Spaced repetition really works

sep 13, 2023

Spaced repetition is the practice of learning with flashcards reviewed at increasingly longer intervals.

The logic behind it is that when you are first exposed to a piece of information, you are prone to forget it quickly, but revisiting it you will remember it for longer periods, and thus it's not necessary to review it as often.

This approach is widely used to learn new languages, and multiple scientific studies have proven it to be extremely effective.

This is all cool, but I was a bit of a skeptic. The reason is that people learning with Anki were generally extremely motivated and were spending a lot of time creating their decks, and these are the kind of people who are good at learning, with or without spaced repetition.

I needed proof, subjective proof, and I found it.

Last year, my friend Maria wanted to get her Spanish nationality, for which she had to take a test. The test has a pool of 300 questions from which 30 are chosen, and you are only allowed 3 mistakes. Some questions are extremely easy, but others are difficult even for a Spaniard. They ask about some facts such as who wrote some book, or what is someone known for.

The exam was due in one month, and Maria was pretty scared. She had been studying for weeks, but there were some questions she kept getting wrong, and it was hard to go through the whole list of 300 questions, names got mixed in her head.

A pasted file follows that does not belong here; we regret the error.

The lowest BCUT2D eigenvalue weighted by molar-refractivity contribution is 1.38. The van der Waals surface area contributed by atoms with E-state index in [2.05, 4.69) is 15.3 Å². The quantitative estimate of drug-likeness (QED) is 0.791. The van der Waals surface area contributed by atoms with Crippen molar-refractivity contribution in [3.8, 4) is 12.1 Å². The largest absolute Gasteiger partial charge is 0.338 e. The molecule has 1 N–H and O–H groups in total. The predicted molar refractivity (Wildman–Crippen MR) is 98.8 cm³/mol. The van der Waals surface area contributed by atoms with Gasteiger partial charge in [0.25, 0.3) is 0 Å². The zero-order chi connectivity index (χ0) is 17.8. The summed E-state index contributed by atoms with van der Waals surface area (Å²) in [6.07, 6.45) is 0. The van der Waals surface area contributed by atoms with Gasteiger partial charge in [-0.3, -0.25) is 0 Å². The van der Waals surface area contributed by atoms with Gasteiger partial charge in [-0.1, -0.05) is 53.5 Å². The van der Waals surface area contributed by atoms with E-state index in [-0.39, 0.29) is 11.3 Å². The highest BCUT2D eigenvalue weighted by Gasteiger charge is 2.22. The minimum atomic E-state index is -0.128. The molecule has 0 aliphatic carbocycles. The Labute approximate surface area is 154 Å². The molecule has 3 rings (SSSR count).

I suggested giving spaced repetition a try.

I extracted a CSV from the PDF, and created an Anki deck which I later loaded on her phone with AnkiDroid, and she started reviewing the deck on her phone, going through the questions on her spare time.

The result was incredible. Of course, she aced the test. But not only that, in one or two weeks all her fear had faded, she was learning the whole deck, and she knew it.

This experience proved two things to me:

  1. Spaced repetition works. The science is right.
  1. You don't need to create your own decks. As long as cards are atomic, have the right context and are shown in the right order, there is no extra effort a learner needs to do.

This was my aha moment, and that's when I registered the domain python.cards.

Not all programmers realize how beneficial it is to know their language better. It's not only about coding faster or saving some Google searches, it's about boosting your confidence and having a solid understanding of your tool. It's about reaching higher levels of proficiency.

Experienced programmers master their language by being exposed to it for years, but there is a shortcut: spaced repetition.